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Thread: CYA mixing bottle

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    CYA mixing bottle

    According to this link, the CYA mixing bottle is filled with 7mL pool water, and then another 7mL of R-0013:

    http://www.taylortechnologies.com/Chemi ... ntentID=44

    But in the TFPkit, the sticker label on the mixing bottle uses much larger liquid amounts. Using one of the measuring cylinders, the bottom line is measuring about 15mL, and the top line is about 30mL.

    Seems following Taylor's instructions can save a lot on R-0013 use. Am I misreading something here? Is the sticker on my mixing bottle just misplaced?

    Edit: The comparator tube in the TFPkit is also marked "Taylor" so I assume it's the same tube included in the K-2006 kit.
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  2. Back To Top    #2
    I've long suspected that since the dillution is 1:1 reagent to pool water, one could take their black dot tube, fill it with water, which is the max it will read anyway, measure the volume, then whatever it is, divide by two and that's the max reagent you should ever have to use.

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    Re: CYA mixing bottle

    There are a few comparators tubes/cylinders used in the Taylor line:

    - Using the 2000-series comparator block you would use 7 ml water and 7 ml R-0013, if I remember the range is 30 to 100 ppm (I don't have one in front of me just now);

    - Using a 9197 cylinder (as in the K-1721) you would use 7 ml water and 7 ml R-0013, the range is 30 to 100 ppm;

    - Using a 9193 cylinder (as in the K-1720) you would use 15 ml water and 15 ml R-0013, the range is 20 to 100 ppm;

    - Using a 4088 plunger-type cylinder, well, I measured 18 ml water and 20 ml R-0013, the range is 20 to 100 ppm.

    I think the bigger sample volumes just give you a higher resolution but I may be wrong. The cylinders may be graduated to that effect. The precision (or lack thereof) is part of the methodology they use.

  4. Back To Top    #4

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    Ah, thanks for the comparator comparisons

    So Dave is probably supplying his kits with the 9193 cylinders. Hence the bigger CYA mixing bottle. Pictures of Ben's PS233 kit also shows the same cylinder supplied.
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    JasonLion's Avatar
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    Right. The easy way to tell is if the cylinder reads down to 20 then you need the larger sample size. If it only reads to 30 then you can use the smaller sample (assuming everything is from Taylor). The scales are compatible on the 9197 cylinder and the 9193 cylinder and they use the same reagent, so there is some value in having both. You can use the smaller one when you know the CYA is above 30 and save on the reagent.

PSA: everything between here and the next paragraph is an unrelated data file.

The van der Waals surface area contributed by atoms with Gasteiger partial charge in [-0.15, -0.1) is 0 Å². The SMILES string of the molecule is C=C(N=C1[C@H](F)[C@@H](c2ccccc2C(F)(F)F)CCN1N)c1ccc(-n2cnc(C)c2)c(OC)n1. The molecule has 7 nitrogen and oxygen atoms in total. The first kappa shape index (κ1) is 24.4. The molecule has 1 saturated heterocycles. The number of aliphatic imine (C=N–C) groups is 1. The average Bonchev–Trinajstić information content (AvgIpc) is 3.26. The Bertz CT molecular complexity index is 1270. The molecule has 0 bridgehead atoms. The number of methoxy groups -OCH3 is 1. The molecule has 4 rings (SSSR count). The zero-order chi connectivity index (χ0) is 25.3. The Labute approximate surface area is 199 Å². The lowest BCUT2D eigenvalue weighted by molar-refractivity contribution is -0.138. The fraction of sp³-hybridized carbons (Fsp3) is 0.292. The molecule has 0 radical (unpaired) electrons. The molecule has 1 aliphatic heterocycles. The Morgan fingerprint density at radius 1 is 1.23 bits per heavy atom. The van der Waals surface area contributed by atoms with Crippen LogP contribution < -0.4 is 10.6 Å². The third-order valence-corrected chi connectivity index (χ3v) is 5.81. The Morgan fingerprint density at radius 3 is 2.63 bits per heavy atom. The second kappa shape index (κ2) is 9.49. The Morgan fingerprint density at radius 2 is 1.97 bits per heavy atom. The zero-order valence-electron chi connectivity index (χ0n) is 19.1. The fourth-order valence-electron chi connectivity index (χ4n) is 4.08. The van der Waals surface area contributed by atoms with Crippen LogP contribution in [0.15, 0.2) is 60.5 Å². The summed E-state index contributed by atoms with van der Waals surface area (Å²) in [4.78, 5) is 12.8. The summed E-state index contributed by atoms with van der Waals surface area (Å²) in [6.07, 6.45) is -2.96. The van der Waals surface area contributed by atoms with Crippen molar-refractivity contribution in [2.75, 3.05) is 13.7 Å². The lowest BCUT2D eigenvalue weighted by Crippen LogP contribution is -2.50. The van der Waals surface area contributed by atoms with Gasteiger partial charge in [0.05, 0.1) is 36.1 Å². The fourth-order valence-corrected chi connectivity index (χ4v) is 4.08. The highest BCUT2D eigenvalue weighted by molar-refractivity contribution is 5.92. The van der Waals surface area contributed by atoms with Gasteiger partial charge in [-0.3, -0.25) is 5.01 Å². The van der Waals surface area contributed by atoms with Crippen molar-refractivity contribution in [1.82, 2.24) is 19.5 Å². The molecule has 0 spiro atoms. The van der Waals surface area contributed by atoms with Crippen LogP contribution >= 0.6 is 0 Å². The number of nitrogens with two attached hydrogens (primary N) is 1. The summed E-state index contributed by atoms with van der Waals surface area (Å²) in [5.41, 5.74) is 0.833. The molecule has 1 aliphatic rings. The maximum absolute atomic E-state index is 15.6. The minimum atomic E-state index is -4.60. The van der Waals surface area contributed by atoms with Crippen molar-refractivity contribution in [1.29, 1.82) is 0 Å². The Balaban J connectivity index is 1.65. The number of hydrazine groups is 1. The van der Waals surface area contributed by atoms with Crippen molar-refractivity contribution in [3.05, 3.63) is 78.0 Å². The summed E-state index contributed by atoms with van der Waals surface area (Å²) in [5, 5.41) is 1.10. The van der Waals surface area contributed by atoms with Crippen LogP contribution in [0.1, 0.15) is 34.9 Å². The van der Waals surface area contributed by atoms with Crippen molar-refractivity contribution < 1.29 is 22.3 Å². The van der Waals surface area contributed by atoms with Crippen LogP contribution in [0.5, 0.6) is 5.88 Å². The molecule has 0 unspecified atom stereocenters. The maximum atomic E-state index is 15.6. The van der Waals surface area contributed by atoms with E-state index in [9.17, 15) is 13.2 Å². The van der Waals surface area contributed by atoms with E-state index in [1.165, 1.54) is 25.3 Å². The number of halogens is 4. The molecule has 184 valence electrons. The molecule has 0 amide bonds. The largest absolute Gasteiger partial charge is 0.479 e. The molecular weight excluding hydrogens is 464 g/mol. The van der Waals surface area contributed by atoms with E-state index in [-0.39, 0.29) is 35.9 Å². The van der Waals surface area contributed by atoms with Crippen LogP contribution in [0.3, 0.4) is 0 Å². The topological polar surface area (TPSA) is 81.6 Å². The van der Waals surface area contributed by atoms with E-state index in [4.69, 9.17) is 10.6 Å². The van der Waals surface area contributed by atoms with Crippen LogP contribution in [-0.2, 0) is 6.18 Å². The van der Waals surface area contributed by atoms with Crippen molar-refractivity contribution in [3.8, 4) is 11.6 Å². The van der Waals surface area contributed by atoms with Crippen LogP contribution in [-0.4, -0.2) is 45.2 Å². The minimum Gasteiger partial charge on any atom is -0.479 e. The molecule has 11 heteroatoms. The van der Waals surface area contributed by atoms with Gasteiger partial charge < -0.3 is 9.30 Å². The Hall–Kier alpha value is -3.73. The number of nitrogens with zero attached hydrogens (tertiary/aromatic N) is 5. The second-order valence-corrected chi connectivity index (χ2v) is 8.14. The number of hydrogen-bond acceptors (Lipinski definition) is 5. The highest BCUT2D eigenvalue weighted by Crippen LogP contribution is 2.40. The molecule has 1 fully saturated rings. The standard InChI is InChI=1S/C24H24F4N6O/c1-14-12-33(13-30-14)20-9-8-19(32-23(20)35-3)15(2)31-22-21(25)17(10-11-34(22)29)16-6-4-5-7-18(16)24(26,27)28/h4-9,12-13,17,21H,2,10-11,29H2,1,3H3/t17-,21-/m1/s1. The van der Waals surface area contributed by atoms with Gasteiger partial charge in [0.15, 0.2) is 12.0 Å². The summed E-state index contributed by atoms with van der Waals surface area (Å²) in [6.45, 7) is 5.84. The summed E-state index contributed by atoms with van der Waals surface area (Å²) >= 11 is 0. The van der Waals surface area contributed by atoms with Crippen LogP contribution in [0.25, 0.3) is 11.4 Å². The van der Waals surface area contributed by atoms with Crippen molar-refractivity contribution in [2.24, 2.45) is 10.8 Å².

If you have the TF Test Kit and want the smaller cylinder, the WalMart HTH 6 way test kit, under $20, comes with the smaller Taylor cylinder and a corresponding mixing bottle. That is cheaper than you can usually find the Taylor K-1721, and some of the other stuff in there can be useful as well if you do a lot of testing.
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    Jason's got it pretty well covered. I intentionally chose the #9193 view tube and corresponding mixing bottle solely for the purpose of being able to read down to 20ppm. As a side benefit, it may well give you somewhat more accuracy since the sample is double in volume.....I'm not sure about that.

    My goal in the TFP kit was to make it as accurate as possible within the price range that I felt most folks could commit to. It seemed to me the #9193 kit filled that purpose. Like Jason said, if you know your CYA will register more than 40 or so, you can easily make a smaller mix of poolwater and reagent and the test will be accurate. However, I would like to send my 4 kids to Harvard based on the refill business and that technique won't help me a **** bit!!!

    PS - I have only two kids and we'll be perfectly content if they end up in a 2nd rate school.....say, like UNC (sorry for the inside joke...I just love to needle the Tarheels when I get a chance.....UhOh, here's comes the NC State jokes)
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    Thanks guys for clearing things up.

    Ok, just to be absolutely sure, the 9193 and 9197 comparators both have the same scales imprinted on them? Looking at pictures on Taylor's website, they both look the same size, except the 9197 is simply cut shorter.

    So if I know my CYA levels are high, I can use the smaller 7mL sample/reagent sizes.
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    The 9197 is not only shorter but narrower in diameter. Therefore 22ml fills it to the top (or 30ppm) mark. The 9193 is taller and wider and requires 30ml to fill it to the top (20ppm).

    You can mix as little reagent and pool water as needed.....just enough so your dot disappears. It will always take less to disappear the dot in the smaller (9197) view tube.

    If you knew your CYA was 100+, you could probably get by with as little as 4ml of reagent but, then how would my kids get to college?
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    Sorry Dave, never meant to short change you
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